A New York trial court refused to issue an order limiting the scope of appraisal in a property insurance case in Merrimack Mut. Fire Ins. Co. v. Seibert, 917 N.Y.S.2d 839
(February 10, 2011). The insurance carrier asked the court to appoint a neutral umpire to set the amount of loss in a claim and asked the court to limit the scope of appraisal to the actual cash value of damages. The policyholders asked the court to appoint a neutral umpire as well, but asked the neutral umpire to determine the value of the loss, actual cash value, cost of repair and replacement, and all issues incident to the property loss. The policyholders also requested a ruling from the court that their appointed appraiser is competent and disinterested and qualified to serve as appraiser.
New York Insurance Law §3408 allows a court to appoint an umpire when the appraisers cannot agree. That law states that the Court shall appoint a person: “to act as such umpire in the ascertainment of the amount of such loss or damage.” The Court noted the determination of the amount of loss or damage “shall be binding on all parties to the contract of fire insurance evidenced by the policy.”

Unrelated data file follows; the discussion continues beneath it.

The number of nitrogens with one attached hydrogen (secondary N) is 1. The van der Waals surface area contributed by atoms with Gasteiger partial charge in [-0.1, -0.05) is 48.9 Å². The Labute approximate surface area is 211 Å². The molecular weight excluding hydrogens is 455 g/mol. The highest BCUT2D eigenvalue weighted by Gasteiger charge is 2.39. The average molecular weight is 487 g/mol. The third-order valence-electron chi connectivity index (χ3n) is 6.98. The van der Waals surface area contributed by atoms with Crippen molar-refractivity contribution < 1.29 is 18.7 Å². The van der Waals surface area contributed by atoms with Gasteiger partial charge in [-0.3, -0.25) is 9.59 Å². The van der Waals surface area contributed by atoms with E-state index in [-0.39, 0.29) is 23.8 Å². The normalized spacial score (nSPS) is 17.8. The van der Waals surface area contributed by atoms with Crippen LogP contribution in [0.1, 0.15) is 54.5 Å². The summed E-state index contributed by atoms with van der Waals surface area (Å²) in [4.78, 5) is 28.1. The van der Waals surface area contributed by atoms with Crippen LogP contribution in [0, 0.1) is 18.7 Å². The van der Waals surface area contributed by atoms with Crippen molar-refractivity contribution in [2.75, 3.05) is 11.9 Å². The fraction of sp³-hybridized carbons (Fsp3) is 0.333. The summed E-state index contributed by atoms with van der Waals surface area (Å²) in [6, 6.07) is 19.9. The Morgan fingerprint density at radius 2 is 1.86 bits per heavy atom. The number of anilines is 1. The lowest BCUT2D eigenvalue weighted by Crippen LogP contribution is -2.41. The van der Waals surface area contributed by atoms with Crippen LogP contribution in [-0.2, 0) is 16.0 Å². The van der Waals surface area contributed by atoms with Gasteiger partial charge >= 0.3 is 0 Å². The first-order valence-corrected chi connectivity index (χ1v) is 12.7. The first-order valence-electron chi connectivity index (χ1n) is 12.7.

The appraisal provision in the policy states:
The appraisers will separately set the amount of loss. If the appraisers submit a written report of an agreement to us, the amount agreed upon will be the amount of loss. If they fail to agree, they will submit their differences to the umpire. A decision agreed to by any two will set the amount of loss.
The Court noted the policy language refers to the “amount of loss.” The Court reviewed the contract language and refused to limit the appraisal scope and also refused to issue an order that the umpire could act without limitation. The Court also refused to state an opinion that the policyholder’s representative was competent and impartial. The Court kept it simple and held that since the appraisers failed to agree on the amount of the loss they must now submit their differences to the Court appointed umpire.
The Court felt the parties’ request to define or limit the scope of appraisal of the amount of loss was beyond its authority at that point. It seems the court did not feel it should invade the province of the appraisal process. After all, appraisal is intended to be an independent way to resolve claims without the need for litigation.